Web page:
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When our cultural heritage goes up in smoke

The historic homestead Wallarah House burnt to the ground in the recent NSW bushfires. AAP/Dean Lewins

This month’s New South Wales fire emergency has again focused attention on the threat to life and property caused by fire. With thousands of hectares of bushland already burnt out, the impact on natural heritage and conservation is obvious.

Fires also threaten cultural heritage and the historic built environment. When bushfires such as those that have imperilled communities across NSW are burning, the focus is rightly on the immediate threat – but fire also has the potential to destroy our personal, community and national heritage.

Most of us – thankfully – can only imagine what it must be like to return to a home destroyed by fire.

The home itself will be the site of specific memories and meanings. Photos, family heirlooms, keepsakes and memorabilia are not always possible to save in an emergency situation.

Yes, photos can be stored electronically and removed, or uploaded – but this requires careful planning well ahead of time. My own family’s experience in leaving the Victorian town of Mirboo North during the Delburn fire in late January 2009 was a case in point.

We quickly packed essential documents and a few photo albums – but we were not able to save other items that were important to our family history. Personal heritage and the material things that help us understand ourselves and our history can be destroyed in heat and smoke and flame.

Bushfire warning signs posted outside a house in Winmallee during the 2013 NSW bushfires. AAP/Dan Himbrechts

The loss of personal heritage is amplified across families and communities by the threat fire poses to sites of local, state and national heritage.

State and national heritage registers formally document heritage sites. In bushfire-prone areas, these registers may include items of significance to Australia’s rural heritage, such as 19th-century houses. Aboriginal sites are often located in vulnerable areas too, as are places of mining heritage.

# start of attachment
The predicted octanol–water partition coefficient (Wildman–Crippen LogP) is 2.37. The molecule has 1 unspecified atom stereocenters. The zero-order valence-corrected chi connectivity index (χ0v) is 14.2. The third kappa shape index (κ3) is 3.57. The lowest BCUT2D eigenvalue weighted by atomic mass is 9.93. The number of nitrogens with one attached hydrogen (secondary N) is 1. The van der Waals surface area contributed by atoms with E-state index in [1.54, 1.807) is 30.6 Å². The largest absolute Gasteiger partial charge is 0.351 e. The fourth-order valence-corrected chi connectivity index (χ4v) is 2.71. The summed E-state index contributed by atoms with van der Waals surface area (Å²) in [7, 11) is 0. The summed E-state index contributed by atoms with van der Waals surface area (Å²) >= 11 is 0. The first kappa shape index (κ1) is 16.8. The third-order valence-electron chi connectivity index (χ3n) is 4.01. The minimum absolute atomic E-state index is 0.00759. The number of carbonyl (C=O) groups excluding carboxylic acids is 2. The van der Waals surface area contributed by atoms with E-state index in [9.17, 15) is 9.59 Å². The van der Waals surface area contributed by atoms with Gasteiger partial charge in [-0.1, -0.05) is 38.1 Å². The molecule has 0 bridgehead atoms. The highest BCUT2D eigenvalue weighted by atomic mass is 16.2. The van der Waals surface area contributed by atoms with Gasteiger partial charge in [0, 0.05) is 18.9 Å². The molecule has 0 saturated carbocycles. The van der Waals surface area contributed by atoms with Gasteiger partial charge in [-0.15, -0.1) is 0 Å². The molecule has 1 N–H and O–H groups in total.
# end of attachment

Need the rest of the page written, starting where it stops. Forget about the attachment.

The current NSW fire emergency has thrown up two unfortunate examples.

In Catherine Hill Bay in the Lake Macquarie region, the historic Wallarah House was destroyed by fire last week.

Formerly the mine manager’s residence dating from the 1880s, and one of the oldest buildings in the Lake Macquarie area, the house was a powerful reminder of late 19th-century coal mining in the district. It was a landmark, an historical site and a place of significant local heritage.

Similary, the devastation of the buildings, locos and rolling stock of the Lithgow Zig Zag Railway in the Blue Mountains goes beyond loss of property. It represents the loss of irreplaceable railway and transport heritage, a great personal loss for volunteers and the loss of a heritage asset for the community.

The heritage-listed Zig Zag Railway in Lithgow, NSW incurred serious damage during the October bushfires. AAP Image/Zig Zag Railway, Michael Forbes

There will almost certainly be “informal” sites of significance lost, too. These are areas not known to heritage agencies or researchers, but places nonetheless that have meaning for locals. Schools, gardens and backyards, a favourite clubhouse or local reserve; places where people might have played as children.

Heritage protection is increasingly being incorporated into fire management and disaster recovery plans. Rural heritage is particularly vulnerable but recent fire experiences have also shown that fire can reach well into the heart of suburban Australia.

In 1994, fires raged throughout the southern suburbs of Sydney, and the 2003 ACT fires caused extensive damage to the heritage-listed Mount Stromlo Observatory and entered the perimeter of suburban Canberra.

Wooden buildings were once the curse of conservation and record keeping.

In 1882, the Garden Palace fire in Sydney destroyed early colonial records including the detailed returns of the 1881 census.

In 1888, Argent Street in Broken Hill caught fire on a hot blustery summer day. The resulting blaze in the then relatively young mining town was almost unstoppable, destroying the entire western side of the commercial centre. This was the first of many such outbreaks in the town.

The great enemy of heritage and conservation in the 19th century was the myriad of wooden buildings gracing our towns and cities with few fire appliances to protect them. The biggest threat in the 21st century is a changing climate that is producing wild fires driven by hotter temperatures and greater fuel loads.

The act of fighting fires can damage or destroy heritage sites. Fire trails, firebreaks and large-scale fuel reduction burns can also compromise rural heritage. A declaration of emergency, such as was imposed in NSW, allows drastic measures to be taken to combat the fire including demolitions and large-scale works without reference to usual heritage protection legislation.

All other government agencies and ministers are subservient to the power of the Minister for Police and Emergency Services for the duration of the emergency.

Fire has been a regular threat to our personal and community heritage, but a changing climate with even more dangerous fires will only increase the risk.

We need to plan to minimise heritage loss and find ways to protect valuable cultural heritage. We need to find creative ways to prevent fires and avoid, where possible, fire-fighting techniques that might cause inadvertent destruction of the things we are seeking to protect.

And in this difficult time, sadly, we need to acknowledge the grief and pain that individuals, and communities, suffer when sites of heritage and significance are lost forever.

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